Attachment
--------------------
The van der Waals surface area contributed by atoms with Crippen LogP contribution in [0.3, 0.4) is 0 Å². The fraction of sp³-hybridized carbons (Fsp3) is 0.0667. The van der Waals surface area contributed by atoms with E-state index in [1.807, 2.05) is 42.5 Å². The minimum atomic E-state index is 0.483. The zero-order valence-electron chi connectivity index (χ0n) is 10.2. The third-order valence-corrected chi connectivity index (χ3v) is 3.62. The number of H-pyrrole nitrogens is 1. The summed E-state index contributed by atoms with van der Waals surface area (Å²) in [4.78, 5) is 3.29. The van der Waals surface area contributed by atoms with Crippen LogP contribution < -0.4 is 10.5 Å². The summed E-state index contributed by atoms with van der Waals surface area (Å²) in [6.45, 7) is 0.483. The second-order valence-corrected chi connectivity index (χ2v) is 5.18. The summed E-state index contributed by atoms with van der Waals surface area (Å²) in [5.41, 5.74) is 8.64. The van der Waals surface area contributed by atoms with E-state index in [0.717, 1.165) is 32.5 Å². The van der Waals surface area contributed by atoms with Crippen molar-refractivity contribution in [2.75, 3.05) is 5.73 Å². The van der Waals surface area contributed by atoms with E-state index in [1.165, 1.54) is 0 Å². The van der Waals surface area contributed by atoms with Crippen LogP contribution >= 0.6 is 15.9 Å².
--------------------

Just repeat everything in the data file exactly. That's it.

The van der Waals surface area contributed by atoms with Crippen LogP contribution in [0.3, 0.4) is 0 Å². The fraction of sp³-hybridized carbons (Fsp3) is 0.0667. The van der Waals surface area contributed by atoms with E-state index in [1.807, 2.05) is 42.5 Å². The minimum atomic E-state index is 0.483. The zero-order valence-electron chi connectivity index (χ0n) is 10.2. The third-order valence-corrected chi connectivity index (χ3v) is 3.62. The number of H-pyrrole nitrogens is 1. The summed E-state index contributed by atoms with van der Waals surface area (Å²) in [4.78, 5) is 3.29. The van der Waals surface area contributed by atoms with Crippen LogP contribution < -0.4 is 10.5 Å². The summed E-state index contributed by atoms with van der Waals surface area (Å²) in [6.45, 7) is 0.483. The second-order valence-corrected chi connectivity index (χ2v) is 5.18. The summed E-state index contributed by atoms with van der Waals surface area (Å²) in [5.41, 5.74) is 8.64. The van der Waals surface area contributed by atoms with E-state index in [0.717, 1.165) is 32.5 Å². The van der Waals surface area contributed by atoms with Crippen molar-refractivity contribution in [2.75, 3.05) is 5.73 Å². The van der Waals surface area contributed by atoms with E-state index in [1.165, 1.54) is 0 Å². The van der Waals surface area contributed by atoms with Crippen LogP contribution >= 0.6 is 15.9 Å².